The decision by the Central American country Belize to phase out all single-use plastic products by Earth Day on April 22, 2019 should be a marker for travels where we consider our impact on the world around us. You can do your bit by travelling with Responsible Travel, an online agency that pools forward-thinking breaks from more than 400 operators, describing its mission as to provide “authentic travel experiences that cause the least damage to people and places”. One example is its Belize Sea Kayaking Holiday — a seven-day group tour where you chart the country’s coast using your own paddle power rather than a car.

S is for SINGLE-PARENT TRAVEL

Here is another growing market, as tour operators wake up to the fact that there are single parents and their holiday needs are as important as anyone else’s. Single With Kids deals in “holidays for single parents in group settings”, with lone mums or dads and their broods relaxing together. A seven-night all-inclusive getaway to a resort on the Dubrovnik Riviera is something to consider.

T is for TRAINS

The American rail network is often seen as a slow-moving relic — but in 2019, this will be a good thing. May 10 marks the 150th anniversary of the completion of the Great Transcontinental Railroad — the first train line that connected the east and west coasts of the US (the final track being laid at Promontory Summit, Utah). You can roll west yourself on the exact day via the April 27 departure of the Trans-American Rail Tour 2019 offered by Great Rail Journeys — a 19-day trip between New York and San Francisco via the likes of Chicago, Denver and Las Vegas.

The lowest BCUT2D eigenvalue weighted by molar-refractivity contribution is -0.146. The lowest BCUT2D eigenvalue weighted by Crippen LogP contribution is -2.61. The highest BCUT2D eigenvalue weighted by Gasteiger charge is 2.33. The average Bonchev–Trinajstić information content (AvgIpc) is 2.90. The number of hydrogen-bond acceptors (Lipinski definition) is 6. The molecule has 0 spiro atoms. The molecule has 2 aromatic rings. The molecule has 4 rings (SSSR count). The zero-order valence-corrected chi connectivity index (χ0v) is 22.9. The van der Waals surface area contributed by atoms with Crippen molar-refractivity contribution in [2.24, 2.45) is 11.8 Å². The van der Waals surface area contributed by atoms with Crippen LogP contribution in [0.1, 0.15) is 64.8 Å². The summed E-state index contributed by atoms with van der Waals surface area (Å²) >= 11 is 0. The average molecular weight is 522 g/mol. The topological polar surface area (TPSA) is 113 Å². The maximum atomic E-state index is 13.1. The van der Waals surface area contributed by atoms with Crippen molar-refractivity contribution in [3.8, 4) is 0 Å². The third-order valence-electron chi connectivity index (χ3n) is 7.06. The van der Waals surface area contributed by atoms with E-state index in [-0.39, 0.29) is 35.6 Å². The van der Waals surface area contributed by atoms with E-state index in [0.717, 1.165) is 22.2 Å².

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U is for UNDERTOURISM

One answer to overtourism is to choose destinations that are (relatively) undersubscribed. This may mean thinking laterally, and trying places that offer the same enticements as the old favourites, but less of the headcount. For Barcelona read Valencia, which revels in nightlife and restaurants in Ruzafa and, in Playa de la Malvarrosa, has a beach where you can find space. Better still, the world is full of unexplored corners. You can find them in Europe. Take an eight-day Georgia food and drinks tour that charts this fascinating yet little-seen country.

V is for VISION OF THE FUTURE